Montana is a wonderful state, and should be on the “must see” list of any traveler to the north west. The human history is just short of unbelievable with its Indian tribes and heritage, its boom towns like Billings and Butte. Where would Zane Gray or Jimmy Stewart be without the influence of this wide open cowboy and Indian land. Still the greatest story every told in this land began millions of years ago when a giant glacier carved out a huge swath of land in the upper Waterton Valley. When the glacier receded, wind, snow and rain, worked with the ever present pressure of the rivers to cut the land up into one of the most dramatic landscapes in North America. The Glacier National Park, which makes up the large southern part consists of 1.2 million acres and includes 50 glaciers, 200 lakes and 700 miles of hiking trails.
The history of the park actually started back in 1818 when the 49th parallel to the continental Divide was established as the international boundary between the territory of the United States and what was at that time, the territory owned by Great Britain. In 1895 the northern fourth of the area became the Waterton Lakes National Park by an act of the Canadian Congress. The lower three fourths became Glacier National Park on May 11, 1910 by an act of the US Congress. At that time there were only a few miles of rough wagon roads. In 1932, largely through the efforts of Rotary International of Alberta and Montana, the governments of both countries established the first international park. The “Waterton/Glacier International Peace Park” as it is known today. It has been named by the United Nations, as a “Heritage Park”. One of only seven parks in the world to be so designated.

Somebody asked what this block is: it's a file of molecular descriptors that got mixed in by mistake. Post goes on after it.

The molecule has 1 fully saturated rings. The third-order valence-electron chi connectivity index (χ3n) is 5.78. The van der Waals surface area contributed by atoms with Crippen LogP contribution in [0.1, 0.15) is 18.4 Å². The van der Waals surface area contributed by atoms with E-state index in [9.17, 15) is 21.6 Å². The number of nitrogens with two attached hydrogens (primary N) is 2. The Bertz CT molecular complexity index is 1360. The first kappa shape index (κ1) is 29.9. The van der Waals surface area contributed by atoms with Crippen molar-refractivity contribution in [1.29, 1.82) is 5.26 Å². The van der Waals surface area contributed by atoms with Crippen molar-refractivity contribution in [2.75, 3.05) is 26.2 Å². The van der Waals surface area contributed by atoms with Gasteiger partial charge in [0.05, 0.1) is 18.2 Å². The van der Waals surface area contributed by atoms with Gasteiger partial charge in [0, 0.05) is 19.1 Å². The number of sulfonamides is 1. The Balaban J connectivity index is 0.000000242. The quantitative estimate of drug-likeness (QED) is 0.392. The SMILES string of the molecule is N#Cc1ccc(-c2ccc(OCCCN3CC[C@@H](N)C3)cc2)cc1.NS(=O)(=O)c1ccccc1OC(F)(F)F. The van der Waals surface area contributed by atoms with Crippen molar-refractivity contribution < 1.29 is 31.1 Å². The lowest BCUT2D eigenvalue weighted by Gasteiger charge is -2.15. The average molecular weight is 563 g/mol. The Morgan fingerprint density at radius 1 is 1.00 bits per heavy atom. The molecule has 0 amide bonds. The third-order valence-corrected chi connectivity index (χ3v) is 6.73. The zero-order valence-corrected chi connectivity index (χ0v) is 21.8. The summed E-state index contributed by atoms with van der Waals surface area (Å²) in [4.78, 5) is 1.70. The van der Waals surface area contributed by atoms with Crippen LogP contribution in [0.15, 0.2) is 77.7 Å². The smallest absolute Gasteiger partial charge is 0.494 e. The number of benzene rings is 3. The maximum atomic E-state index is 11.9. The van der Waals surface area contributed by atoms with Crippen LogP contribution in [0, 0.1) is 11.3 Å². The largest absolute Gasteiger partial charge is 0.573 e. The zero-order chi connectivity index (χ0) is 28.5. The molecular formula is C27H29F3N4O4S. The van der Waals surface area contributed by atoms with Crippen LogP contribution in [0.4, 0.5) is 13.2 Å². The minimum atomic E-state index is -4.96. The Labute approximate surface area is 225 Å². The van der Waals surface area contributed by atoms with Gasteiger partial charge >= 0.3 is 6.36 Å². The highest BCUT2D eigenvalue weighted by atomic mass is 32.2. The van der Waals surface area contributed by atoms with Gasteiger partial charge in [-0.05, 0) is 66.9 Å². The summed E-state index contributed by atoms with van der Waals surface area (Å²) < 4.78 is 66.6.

Driving up from Missoula Montana, past Flathead Lake, we arrived in West Glacier in early evening. We pulled into the West Glacier RV park on SR2, a privately-owned RV park just outside of West Glacier. This was due to the fact that, although there are a reported 1000 campsites within the park, vehicles and vehicle combination longer than 21 feet and wider than 8 feet are prohibited between Avalanche Campground and the Sun Point parking area. Our campsite was nice, clean and very woodsy. The next morning we ventured into the town of West Glacier. Somewhat commercial, with the basic necessities. Grocery store, photo store, restaurant and bar, even a liquor store. We continued on across the Middle Fork of the Flathead River to the entrance of Glacier National Park. We were driving on the now famous “Going to the Sun Road”. A road that took two decades of planning and construction to become a spectacular reality. When the park was created, there was much disagreement over what to do to make it more accessible to travelers. After overcoming a move to build a road along the railroad that bordered the south end of the park, Superintendent William R. Logan’s dream of a transmountain road was accepted and in 1921 Congress provided the first appropriation specifically for the park road, in the amount of one hundred thousand dollars. In 1924 Frank A. Kittredge of the Bureau of Public Roads conducted a survey of 21 miles over the Continental Divide starting in September. Kittredge raced to finish the survey before winter closed in. His team of 32 men often climbed 3000 feet each morning to get the survey sites. The crew walked along narrow ledges and hung over cliffs by ropes to take many of the measurements. The work was too challenging for some and Kittridge’s crew suffered from a 300% labor turnover in the three months of survey. In cooperation with the National Park Service, the road was built with minimum impact on the area. Bridges, retaining walls and guardrails were all constructed of natural material from the surrounding area Many exciting moments were spent as construction companies working from either end worked toward Logan’s Pass and the Continental Divide. The road was completed with the first car passing over the 51 miles of crushed rock road on July 15, 1933. At the official dedication the name was changed from the Transmountain Road to the “Going to the Sun Road”, taking it’s name from the nearby “Going to the Sun Mountain”. It would be 1952 before the last of the gravel would be replaced with black top.
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